Soccer Excitement

June 18, 2018
Constance Gibbs with TIME reporting
Sami Khedira (left) of Germany and Andrés Guardado of Mexico compete on Sunday, June 17, during the 2018 FIFA World Cup, in Russia.
SIPA USA/AP

The 2018 FIFA World Cup is off to a roaring start. The international soccer competition is held every four years. It lasts for a month. This year, the competition is held in Russia. The opening games were played on June 14 in Russia’s capital city, Moscow. Over the next four weeks, 64 soccer games will be played at different stadiums across the country.

Thirty-two countries are taking part in the World Cup. But the United States is not one of them. The U.S. Men’s National Soccer Team did not qualify for the tournament. The teams from Brazil and Portugal are among those favored to win.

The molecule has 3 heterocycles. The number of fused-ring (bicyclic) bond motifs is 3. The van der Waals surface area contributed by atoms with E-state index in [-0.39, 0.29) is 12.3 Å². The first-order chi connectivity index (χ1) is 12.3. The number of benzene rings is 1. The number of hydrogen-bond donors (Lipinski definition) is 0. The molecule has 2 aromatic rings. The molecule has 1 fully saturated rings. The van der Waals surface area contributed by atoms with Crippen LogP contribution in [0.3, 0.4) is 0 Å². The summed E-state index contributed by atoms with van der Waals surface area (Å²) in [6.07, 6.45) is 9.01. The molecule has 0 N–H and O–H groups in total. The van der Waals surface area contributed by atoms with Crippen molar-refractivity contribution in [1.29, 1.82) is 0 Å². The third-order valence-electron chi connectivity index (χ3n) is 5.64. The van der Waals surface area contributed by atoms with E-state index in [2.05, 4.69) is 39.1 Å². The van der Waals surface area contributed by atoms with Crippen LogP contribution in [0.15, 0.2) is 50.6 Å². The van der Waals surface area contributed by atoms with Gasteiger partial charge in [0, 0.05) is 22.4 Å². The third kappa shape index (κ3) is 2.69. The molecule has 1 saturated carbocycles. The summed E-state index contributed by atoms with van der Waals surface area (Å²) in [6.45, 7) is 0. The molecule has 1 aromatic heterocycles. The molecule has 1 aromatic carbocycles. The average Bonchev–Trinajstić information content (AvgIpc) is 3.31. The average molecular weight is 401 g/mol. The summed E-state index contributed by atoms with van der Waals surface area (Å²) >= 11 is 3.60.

On Sunday, Mexico beat the defending champion, Germany. Germany won the last World Cup, in 2014. After Sunday’s game, earthquake sensors recorded a small earthquake in Mexico City. The Institute of Geologic and Atmospheric Investigations tweeted that the earthquake was possibly caused “by mass jumping [by fans] during Mexico’s goal in the World Cup.” The institute said the quake wasn’t strong enough to be felt by most people.

This is not the first time sports fans have triggered a seismic shift. The Seattle Seahawks also set off earthquake sensors during a game against the Houston Texans in November 2017.

FIFA announced last week that the 2026 World Cup will take place in North America. It will be cohosted by the U.S., Canada, and Mexico. In 2022, the World Cup will take place in the Middle Eastern country Qatar.